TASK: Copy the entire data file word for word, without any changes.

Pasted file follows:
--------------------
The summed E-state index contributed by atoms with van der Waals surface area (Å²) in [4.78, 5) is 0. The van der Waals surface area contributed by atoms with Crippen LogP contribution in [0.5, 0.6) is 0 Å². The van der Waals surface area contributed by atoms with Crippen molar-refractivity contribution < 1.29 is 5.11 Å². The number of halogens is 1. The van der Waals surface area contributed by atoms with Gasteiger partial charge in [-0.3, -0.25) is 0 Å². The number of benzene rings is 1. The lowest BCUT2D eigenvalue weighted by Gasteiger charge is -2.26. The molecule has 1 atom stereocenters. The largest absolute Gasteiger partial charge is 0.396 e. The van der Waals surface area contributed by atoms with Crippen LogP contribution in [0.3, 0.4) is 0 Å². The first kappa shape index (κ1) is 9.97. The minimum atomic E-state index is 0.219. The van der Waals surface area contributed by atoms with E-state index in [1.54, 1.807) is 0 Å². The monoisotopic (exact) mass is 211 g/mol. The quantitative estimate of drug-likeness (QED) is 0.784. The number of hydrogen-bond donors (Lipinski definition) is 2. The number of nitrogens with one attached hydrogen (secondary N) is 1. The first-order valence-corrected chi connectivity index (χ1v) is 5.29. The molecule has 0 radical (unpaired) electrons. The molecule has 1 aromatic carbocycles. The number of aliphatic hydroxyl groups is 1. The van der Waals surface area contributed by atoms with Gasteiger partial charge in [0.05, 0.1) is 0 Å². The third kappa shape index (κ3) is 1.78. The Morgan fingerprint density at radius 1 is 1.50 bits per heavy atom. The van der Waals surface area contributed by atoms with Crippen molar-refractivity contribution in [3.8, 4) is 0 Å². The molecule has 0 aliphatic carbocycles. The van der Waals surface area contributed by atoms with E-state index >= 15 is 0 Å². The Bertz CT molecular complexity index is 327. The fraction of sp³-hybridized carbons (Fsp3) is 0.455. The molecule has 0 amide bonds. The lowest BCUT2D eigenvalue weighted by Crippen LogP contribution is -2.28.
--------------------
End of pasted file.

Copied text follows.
The summed E-state index contributed by atoms with van der Waals surface area (Å²) in [4.78, 5) is 0. The van der Waals surface area contributed by atoms with Crippen LogP contribution in [0.5, 0.6) is 0 Å². The van der Waals surface area contributed by atoms with Crippen molar-refractivity contribution < 1.29 is 5.11 Å². The number of halogens is 1. The van der Waals surface area contributed by atoms with Gasteiger partial charge in [-0.3, -0.25) is 0 Å². The number of benzene rings is 1. The lowest BCUT2D eigenvalue weighted by Gasteiger charge is -2.26. The molecule has 1 atom stereocenters. The largest absolute Gasteiger partial charge is 0.396 e. The van der Waals surface area contributed by atoms with Crippen LogP contribution in [0.3, 0.4) is 0 Å². The first kappa shape index (κ1) is 9.97. The minimum atomic E-state index is 0.219. The van der Waals surface area contributed by atoms with E-state index in [1.54, 1.807) is 0 Å². The monoisotopic (exact) mass is 211 g/mol. The quantitative estimate of drug-likeness (QED) is 0.784. The number of hydrogen-bond donors (Lipinski definition) is 2. The number of nitrogens with one attached hydrogen (secondary N) is 1. The first-order valence-corrected chi connectivity index (χ1v) is 5.29. The molecule has 0 radical (unpaired) electrons. The molecule has 1 aromatic carbocycles. The number of aliphatic hydroxyl groups is 1. The van der Waals surface area contributed by atoms with Gasteiger partial charge in [0.05, 0.1) is 0 Å². The third kappa shape index (κ3) is 1.78. The Morgan fingerprint density at radius 1 is 1.50 bits per heavy atom. The van der Waals surface area contributed by atoms with Crippen molar-refractivity contribution in [3.8, 4) is 0 Å². The molecule has 0 aliphatic carbocycles. The van der Waals surface area contributed by atoms with E-state index >= 15 is 0 Å². The Bertz CT molecular complexity index is 327. The fraction of sp³-hybridized carbons (Fsp3) is 0.455. The molecule has 0 amide bonds. The lowest BCUT2D eigenvalue weighted by Crippen LogP contribution is -2.28.